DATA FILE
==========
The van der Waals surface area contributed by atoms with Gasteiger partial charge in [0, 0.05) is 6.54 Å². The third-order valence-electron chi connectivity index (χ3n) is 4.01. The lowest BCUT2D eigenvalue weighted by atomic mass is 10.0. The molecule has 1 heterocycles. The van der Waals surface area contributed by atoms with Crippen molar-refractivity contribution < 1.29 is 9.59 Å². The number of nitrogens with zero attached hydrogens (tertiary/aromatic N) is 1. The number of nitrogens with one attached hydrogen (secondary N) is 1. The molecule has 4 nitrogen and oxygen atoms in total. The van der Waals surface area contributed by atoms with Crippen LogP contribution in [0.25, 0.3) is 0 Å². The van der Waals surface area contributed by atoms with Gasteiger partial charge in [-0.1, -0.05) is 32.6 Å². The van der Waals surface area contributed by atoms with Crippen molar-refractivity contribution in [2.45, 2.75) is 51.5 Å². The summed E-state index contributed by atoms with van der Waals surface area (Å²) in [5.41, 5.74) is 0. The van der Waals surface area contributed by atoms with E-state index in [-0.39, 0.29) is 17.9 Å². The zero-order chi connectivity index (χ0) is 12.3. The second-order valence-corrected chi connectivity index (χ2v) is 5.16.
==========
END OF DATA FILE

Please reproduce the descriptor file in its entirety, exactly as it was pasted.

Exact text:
The van der Waals surface area contributed by atoms with Gasteiger partial charge in [0, 0.05) is 6.54 Å². The third-order valence-electron chi connectivity index (χ3n) is 4.01. The lowest BCUT2D eigenvalue weighted by atomic mass is 10.0. The molecule has 1 heterocycles. The van der Waals surface area contributed by atoms with Crippen molar-refractivity contribution < 1.29 is 9.59 Å². The number of nitrogens with zero attached hydrogens (tertiary/aromatic N) is 1. The number of nitrogens with one attached hydrogen (secondary N) is 1. The molecule has 4 nitrogen and oxygen atoms in total. The van der Waals surface area contributed by atoms with Crippen LogP contribution in [0.25, 0.3) is 0 Å². The van der Waals surface area contributed by atoms with Gasteiger partial charge in [-0.1, -0.05) is 32.6 Å². The van der Waals surface area contributed by atoms with Crippen molar-refractivity contribution in [2.45, 2.75) is 51.5 Å². The summed E-state index contributed by atoms with van der Waals surface area (Å²) in [5.41, 5.74) is 0. The van der Waals surface area contributed by atoms with E-state index in [-0.39, 0.29) is 17.9 Å². The zero-order chi connectivity index (χ0) is 12.3. The second-order valence-corrected chi connectivity index (χ2v) is 5.16.